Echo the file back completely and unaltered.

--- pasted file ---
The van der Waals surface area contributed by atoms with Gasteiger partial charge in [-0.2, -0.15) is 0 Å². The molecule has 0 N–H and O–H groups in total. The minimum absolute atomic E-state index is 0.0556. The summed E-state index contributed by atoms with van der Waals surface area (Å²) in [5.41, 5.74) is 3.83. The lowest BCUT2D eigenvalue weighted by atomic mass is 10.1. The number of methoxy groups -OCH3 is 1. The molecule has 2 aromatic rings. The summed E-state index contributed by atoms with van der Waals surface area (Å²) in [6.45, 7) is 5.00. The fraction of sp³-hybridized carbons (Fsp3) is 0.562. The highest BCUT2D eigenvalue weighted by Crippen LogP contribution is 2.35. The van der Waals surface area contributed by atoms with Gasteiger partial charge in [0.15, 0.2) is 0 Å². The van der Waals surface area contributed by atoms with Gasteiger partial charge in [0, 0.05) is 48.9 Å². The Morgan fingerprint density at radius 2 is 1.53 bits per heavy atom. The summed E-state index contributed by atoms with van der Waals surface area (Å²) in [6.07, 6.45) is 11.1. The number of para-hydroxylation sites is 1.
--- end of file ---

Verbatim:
The van der Waals surface area contributed by atoms with Gasteiger partial charge in [-0.2, -0.15) is 0 Å². The molecule has 0 N–H and O–H groups in total. The minimum absolute atomic E-state index is 0.0556. The summed E-state index contributed by atoms with van der Waals surface area (Å²) in [5.41, 5.74) is 3.83. The lowest BCUT2D eigenvalue weighted by atomic mass is 10.1. The number of methoxy groups -OCH3 is 1. The molecule has 2 aromatic rings. The summed E-state index contributed by atoms with van der Waals surface area (Å²) in [6.45, 7) is 5.00. The fraction of sp³-hybridized carbons (Fsp3) is 0.562. The highest BCUT2D eigenvalue weighted by Crippen LogP contribution is 2.35. The van der Waals surface area contributed by atoms with Gasteiger partial charge in [0.15, 0.2) is 0 Å². The van der Waals surface area contributed by atoms with Gasteiger partial charge in [0, 0.05) is 48.9 Å². The Morgan fingerprint density at radius 2 is 1.53 bits per heavy atom. The summed E-state index contributed by atoms with van der Waals surface area (Å²) in [6.07, 6.45) is 11.1. The number of para-hydroxylation sites is 1.